Illinois: First Medical Marijuana Clinic Opens - It's Not A Dispensary
By Steve Elliott
Less than a week after Gov. Pat Quinn signed into law House Bill 1, a measure legalizing medical marijuana in Illinois, he first medical marijuana clinic in the state has opened in the Chicago area. But the Good Intentions LLC, in Wicker Park, isn't a dispensary; patients can't actually get medical marijuana there.
The clinic, owned by former registered nurse Tammy Jacobi, who ran a similar clinic in Saugatuck, Michigan, opened for the purpose of providing medical marijuana authorizations from physicians for patients who need them, reports Pauli Mayfield at WQAD.
Patients paid a nonrefundable $99 registration fee by cash or check only; Good Intentions does not accept insurance. A doctor will review applications and call applicants back within six to eight weeks, according to Good Intentions spokesman Daniel Reid, reports Alisa Hauser at DNAinfo Chicago.
"We want to establish a relationship between the doctor and the patient, especially those patients that don't have a primary doctor or have a doctor that is not comfortable with signing the recommendation," Jacobi said.
Illinois' medical marijuana law requires that medical marijuana patients have an "existing relationship" with their authorizing physician.
Because rules for the "prior relationship" with the doctor who authorizes a patient for medical marijuana haven't been established yet, nobody can say whether what's going on at Good Intentions would qualify as a prior relationship when the law goes into effect next year, according to Susan Hofer, spokeswoman for the Illinois Department of Financial and Professional Regulation, reports Michelle Manchir at the Chicago Tribune.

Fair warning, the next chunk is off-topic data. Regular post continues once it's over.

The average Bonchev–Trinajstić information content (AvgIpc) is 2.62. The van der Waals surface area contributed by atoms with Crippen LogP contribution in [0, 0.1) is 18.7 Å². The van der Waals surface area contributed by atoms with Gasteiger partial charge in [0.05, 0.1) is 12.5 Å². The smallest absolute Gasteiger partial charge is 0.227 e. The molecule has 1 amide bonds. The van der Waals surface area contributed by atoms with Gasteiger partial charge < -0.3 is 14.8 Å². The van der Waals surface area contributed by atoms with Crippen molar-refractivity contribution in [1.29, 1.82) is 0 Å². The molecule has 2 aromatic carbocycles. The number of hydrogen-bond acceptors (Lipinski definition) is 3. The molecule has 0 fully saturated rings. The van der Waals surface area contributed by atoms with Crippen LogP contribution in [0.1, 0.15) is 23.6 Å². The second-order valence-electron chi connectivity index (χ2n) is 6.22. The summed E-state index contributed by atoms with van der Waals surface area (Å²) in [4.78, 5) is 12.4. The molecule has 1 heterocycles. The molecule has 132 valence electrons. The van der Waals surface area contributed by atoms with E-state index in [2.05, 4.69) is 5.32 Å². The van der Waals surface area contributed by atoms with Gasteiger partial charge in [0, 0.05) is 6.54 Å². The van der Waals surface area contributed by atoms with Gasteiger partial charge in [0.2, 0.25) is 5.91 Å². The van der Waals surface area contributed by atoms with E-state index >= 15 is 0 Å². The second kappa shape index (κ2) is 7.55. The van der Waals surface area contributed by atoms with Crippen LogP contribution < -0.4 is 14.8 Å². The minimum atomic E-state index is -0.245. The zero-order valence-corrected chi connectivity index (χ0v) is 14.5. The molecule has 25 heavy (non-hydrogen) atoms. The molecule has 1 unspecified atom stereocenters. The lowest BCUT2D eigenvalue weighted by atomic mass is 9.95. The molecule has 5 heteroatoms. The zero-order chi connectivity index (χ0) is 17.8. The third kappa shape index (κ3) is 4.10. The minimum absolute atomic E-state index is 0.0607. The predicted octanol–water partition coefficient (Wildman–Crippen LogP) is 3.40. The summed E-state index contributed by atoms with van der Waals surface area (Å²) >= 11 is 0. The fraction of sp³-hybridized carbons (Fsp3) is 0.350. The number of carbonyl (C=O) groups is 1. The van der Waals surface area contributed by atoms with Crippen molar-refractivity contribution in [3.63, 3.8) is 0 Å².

"We'll be informing people about the Illinois medical marijuana program," Jacobi told My Fox Chicago. "We're encouraging patients to contact primary doctors first but we want people to know that we're here, they can talk to us, find out if medical marijuana may be right for them."
Under Illinois law, Good Intentions can't dispense marijuana, though patients can get an authorization card from them. The card can be used at one of about 60 state-registered medical marijuana dispensaries which will eventually open statewide after January 1, 2014.
It will take a lot more to open an actual dispensary which sells marijuana to patients, according to Rock Island County State's Attorney John McGehee.
"There is a difference between a dispensary and a clinic," McGehee said. "A dispensary is going to have to go through the Department of Financial and Professional Regulations and those rules haven't even been created yet by the department," he said, his deep love of bureaucracy shining through.
The screening process for dispensary operators is still up in the air, according to McGehee. "There are a lot of questions that still remain," he said.
"As chief law enforcement officer in this county, I do have concerns as it relates to who is going to get a license," McGehee said. "We will be in constant communication with law enforcement as well to make sure that it is being done correctly.
License application fees to open a medical marijuana dispensary in Illinois could be as much as $50,000.
(Photo: My Fox Chicago)